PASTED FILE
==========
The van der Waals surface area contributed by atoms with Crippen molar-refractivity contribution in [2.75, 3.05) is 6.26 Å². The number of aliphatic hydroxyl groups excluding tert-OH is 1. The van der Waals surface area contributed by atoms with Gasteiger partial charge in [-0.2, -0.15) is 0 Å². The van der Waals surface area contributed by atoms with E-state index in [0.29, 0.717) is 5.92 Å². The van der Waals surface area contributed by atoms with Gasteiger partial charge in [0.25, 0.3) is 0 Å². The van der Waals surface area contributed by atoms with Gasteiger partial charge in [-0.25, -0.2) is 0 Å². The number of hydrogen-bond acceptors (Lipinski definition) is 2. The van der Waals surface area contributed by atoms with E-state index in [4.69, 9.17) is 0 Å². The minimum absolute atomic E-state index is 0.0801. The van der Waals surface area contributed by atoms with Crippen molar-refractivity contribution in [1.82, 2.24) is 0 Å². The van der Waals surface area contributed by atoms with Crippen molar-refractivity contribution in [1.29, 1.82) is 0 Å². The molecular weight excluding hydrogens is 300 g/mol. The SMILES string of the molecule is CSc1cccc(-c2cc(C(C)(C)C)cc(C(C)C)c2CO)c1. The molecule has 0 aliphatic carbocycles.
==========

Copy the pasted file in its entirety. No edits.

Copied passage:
The van der Waals surface area contributed by atoms with Crippen molar-refractivity contribution in [2.75, 3.05) is 6.26 Å². The number of aliphatic hydroxyl groups excluding tert-OH is 1. The van der Waals surface area contributed by atoms with Gasteiger partial charge in [-0.2, -0.15) is 0 Å². The van der Waals surface area contributed by atoms with E-state index in [0.29, 0.717) is 5.92 Å². The van der Waals surface area contributed by atoms with Gasteiger partial charge in [0.25, 0.3) is 0 Å². The van der Waals surface area contributed by atoms with Gasteiger partial charge in [-0.25, -0.2) is 0 Å². The number of hydrogen-bond acceptors (Lipinski definition) is 2. The van der Waals surface area contributed by atoms with E-state index in [4.69, 9.17) is 0 Å². The minimum absolute atomic E-state index is 0.0801. The van der Waals surface area contributed by atoms with Crippen molar-refractivity contribution in [1.82, 2.24) is 0 Å². The van der Waals surface area contributed by atoms with Crippen molar-refractivity contribution in [1.29, 1.82) is 0 Å². The molecular weight excluding hydrogens is 300 g/mol. The SMILES string of the molecule is CSc1cccc(-c2cc(C(C)(C)C)cc(C(C)C)c2CO)c1. The molecule has 0 aliphatic carbocycles.